For Anne, visual impairment was the first sign of Multiple Sclerosis (MS). Another serious effect of her diagnosis were the severe bowel problems she experienced. In this post, Anne shares how she recovered a functioning bowel routine.
Paulene, 66, was diagnosed with Multiple Sclerosis (MS) at the age of 40, and has had bowel issues ever since. Her nurse recommended she try a new therapy, but what does an app have to do with bowel function...
For a child living with bowel dysfunction, life can be difficult, but there is an effective solution to voiding that doesn't involve chemicals, surgery or medication and reduces the risk of accidents. But how do you motivate your child using transanal irrigation?
"Severe bowel problems are a social stigma. Many people tend to stay at home, too embarrassed to go out. Finding a working bowel routine is key to quality of life for these patients", Valentina Passananti, specialist in Clinical Medicine and Gastroenterology, says.Read More
"In pediatric care it's common to treat bladder and bowel together, in cross-functional teams - something adult care could learn from", says Dr Giovanni Mosiello, pediatric urologist, when we met with him at ICS in Florence.
When a child suffers from bowel problems, it often affects the whole family. Many struggle for far too long with dietary and stool changing medication, without satisfactory results. But there are other solutions!
Bowel management is not an easy subject to talk about. Many children with bowel dysfunction and their families suffer in silence, often in desperate need for help. One of the nurses who goes above and beyond to support these families is award winning Christeen Smith from Edinburgh. Watch this interview to get to know her more!Read More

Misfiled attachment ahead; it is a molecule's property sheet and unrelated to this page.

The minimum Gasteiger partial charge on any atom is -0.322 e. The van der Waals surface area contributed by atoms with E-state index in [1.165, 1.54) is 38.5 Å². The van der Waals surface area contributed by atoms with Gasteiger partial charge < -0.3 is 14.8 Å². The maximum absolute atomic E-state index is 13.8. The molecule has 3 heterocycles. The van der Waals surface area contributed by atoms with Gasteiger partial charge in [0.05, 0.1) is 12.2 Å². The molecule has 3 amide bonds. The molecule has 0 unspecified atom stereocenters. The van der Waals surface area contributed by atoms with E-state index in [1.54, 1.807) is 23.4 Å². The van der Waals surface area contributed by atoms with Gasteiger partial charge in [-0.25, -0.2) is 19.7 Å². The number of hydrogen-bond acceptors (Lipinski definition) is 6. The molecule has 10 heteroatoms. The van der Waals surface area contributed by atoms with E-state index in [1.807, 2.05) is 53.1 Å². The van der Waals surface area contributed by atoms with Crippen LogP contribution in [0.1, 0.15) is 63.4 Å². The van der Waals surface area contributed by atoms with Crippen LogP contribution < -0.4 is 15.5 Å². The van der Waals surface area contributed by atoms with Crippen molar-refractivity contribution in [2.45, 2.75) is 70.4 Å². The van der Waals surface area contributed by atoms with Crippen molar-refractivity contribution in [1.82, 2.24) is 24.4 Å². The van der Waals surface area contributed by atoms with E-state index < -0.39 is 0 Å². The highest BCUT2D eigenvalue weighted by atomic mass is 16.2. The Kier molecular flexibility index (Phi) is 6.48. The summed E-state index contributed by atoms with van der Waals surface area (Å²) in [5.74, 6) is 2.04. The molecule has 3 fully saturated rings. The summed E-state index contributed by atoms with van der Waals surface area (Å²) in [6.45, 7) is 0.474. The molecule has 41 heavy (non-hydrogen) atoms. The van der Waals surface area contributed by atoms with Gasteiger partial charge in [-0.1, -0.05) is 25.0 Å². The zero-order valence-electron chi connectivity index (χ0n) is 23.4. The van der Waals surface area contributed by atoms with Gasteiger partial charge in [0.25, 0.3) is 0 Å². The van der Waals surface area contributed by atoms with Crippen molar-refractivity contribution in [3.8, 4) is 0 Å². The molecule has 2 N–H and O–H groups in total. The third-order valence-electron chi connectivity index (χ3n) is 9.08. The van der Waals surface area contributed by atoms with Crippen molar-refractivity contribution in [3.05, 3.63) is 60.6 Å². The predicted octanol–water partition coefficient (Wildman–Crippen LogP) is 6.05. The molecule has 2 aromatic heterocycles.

Paul and his son Tim, who is now 16 years old, were early adopters of TAI, so much so that they almost invented the therapy themselves…Read More
”As easy as one, two, three...” Everywhere we hear or see commercials about technical things. We hear that it's so easy, almost intuitive. What many of us have learned – sometimes the hard way – is that if it sounds too good to be true, it is too good to be true... Some things need to take time and practise.
Our user panel TellUs gives us a lot of useful information. For example that 82% of the people with Spinal Cord Injury have problems with their bowel. But there is still a stigma attached. Only 29% of the panel members were asked about their bowel by a healthcare professional, while 68% wanted to be asked... Sometimes the knowledge is poor, and sometimes it's just hard to get over the embarrassment.
Our guest blogger Kent Revedal has a clear stand on this matter - this is his direct plea to the healthcare professionals out there!Read More
When a nurse showed me a TAI system for the first time I was sure it wasn’t for me. It involved water, tubes, catheters and a pump. I could picture how messy it would be, and disgusting. Brown water, constant maintenance, constant aggravation...
No thank you.
But one can change...
My history has been shared in earlier blog posts: Searching for a bowel therapy and Take it easy—take TAI. If you haven’t read them, feel free to read them first to understand my original circumstances.
And you should definitely continue to read this one about me becoming a TAI advocate!Read More
S**t happens! It’s an expression many of us use when life presents unexpected and unwanted situations.
But for some of us ”s**t happens” literally is a dream come true... If you can control it.
In my previous blog post, Searching for a bowel therapy, I shared my story of how desperately I needed a bowel regime that would make me feel safe.
My Spinal Cord Injury had caused loss of control of my bowel and that had a huge impact on my social and business life.
But now I have found my bowel therapy... Continue to read and I will tell you all about it!Read More